As the incidents of beatings and harassment grow, civilians are finding it difficult to live in constant fear and trauma looming over their heads. Another boy Zahid Manzoor, 16, hailing from the same area as Ateed, was also detained by the army during a night raid. He alleged that the army tortured him inside the camp.
“I was beaten up with gun butts for a long period of time,” Zahid said. He was told that he indulges in stone throwing in the area. Refuting the allegations he said, “I have never taken part in any protest nor I have thrown stones at the government forces. I hardly get time from my studies.”
Also, people in Shadimarg area of Pulwama district said that 44 Rashtriya Rifles of Army stationed in the village camp are habitual of such doings, forcing youth to go into hiding. “We do not want our sons to be with us. They can be killed, beaten up or used as a human shield at any point of time,” said an octogenarian parent in Shadimarg.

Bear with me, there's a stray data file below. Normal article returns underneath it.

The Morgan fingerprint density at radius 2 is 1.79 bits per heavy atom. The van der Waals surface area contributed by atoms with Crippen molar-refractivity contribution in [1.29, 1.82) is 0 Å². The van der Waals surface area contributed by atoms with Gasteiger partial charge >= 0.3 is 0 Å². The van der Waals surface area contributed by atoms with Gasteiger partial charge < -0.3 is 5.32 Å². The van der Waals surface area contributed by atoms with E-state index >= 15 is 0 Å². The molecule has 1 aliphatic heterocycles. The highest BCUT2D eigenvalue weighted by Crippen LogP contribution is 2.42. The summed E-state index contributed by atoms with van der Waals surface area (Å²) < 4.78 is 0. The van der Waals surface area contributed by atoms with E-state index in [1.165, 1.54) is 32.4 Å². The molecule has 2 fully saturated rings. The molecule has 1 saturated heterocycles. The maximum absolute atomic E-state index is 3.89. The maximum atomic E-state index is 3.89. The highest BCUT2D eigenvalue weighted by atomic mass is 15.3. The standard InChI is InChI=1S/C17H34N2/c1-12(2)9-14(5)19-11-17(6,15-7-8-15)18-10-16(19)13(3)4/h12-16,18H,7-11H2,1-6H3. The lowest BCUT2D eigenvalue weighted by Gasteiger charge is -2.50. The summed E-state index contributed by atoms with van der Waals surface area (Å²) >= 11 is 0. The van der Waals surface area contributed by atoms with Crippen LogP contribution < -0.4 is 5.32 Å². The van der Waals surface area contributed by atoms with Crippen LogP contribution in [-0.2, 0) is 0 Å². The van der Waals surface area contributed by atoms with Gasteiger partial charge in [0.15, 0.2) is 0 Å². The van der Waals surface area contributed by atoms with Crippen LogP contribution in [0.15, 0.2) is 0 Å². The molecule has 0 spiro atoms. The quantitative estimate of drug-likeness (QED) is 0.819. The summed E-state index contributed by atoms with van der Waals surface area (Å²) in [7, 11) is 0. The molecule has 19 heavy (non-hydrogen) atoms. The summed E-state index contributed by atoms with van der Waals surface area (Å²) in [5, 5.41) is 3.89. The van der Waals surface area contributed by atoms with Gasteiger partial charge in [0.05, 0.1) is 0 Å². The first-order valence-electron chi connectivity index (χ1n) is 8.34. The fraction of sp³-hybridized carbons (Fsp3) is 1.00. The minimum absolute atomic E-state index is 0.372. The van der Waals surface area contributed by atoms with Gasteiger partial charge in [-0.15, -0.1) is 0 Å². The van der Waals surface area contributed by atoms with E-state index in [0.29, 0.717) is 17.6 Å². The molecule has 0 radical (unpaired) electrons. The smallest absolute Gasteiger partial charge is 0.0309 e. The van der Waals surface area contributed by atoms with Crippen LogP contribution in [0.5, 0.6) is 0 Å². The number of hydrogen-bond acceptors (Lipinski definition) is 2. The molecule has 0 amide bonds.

Twenty four-year-old Mushtaq Ahmad, also from Shadimarg, dared to ask the army personnel reason for entering into his house on 27 June but received severe beating in return. Mushtaq was then taken to the Bone and Joint hospital of Srinagar for treatment. Doctors advised that he will be operated upon in his fractured arm.
In many parts of South Kashmir, according to the locals, the army has installed check-posts like what used to be a common sight in 1990s. They frisk people and vehicles plying on the roads there, locals allege.
“Army and other forces snatch our mobile phones and ask us to visit the camps to collect them back,” said Naveed, a local from Drubgam village in Pulwama. “At the camps, they interrogate us and force us to tell us the names of people who are involved in different pro-freedom movements.”
Such developments have affected the daily life of the residents. Locals add that it has become a nightmare for people of all ages, including women to go to orchards and work.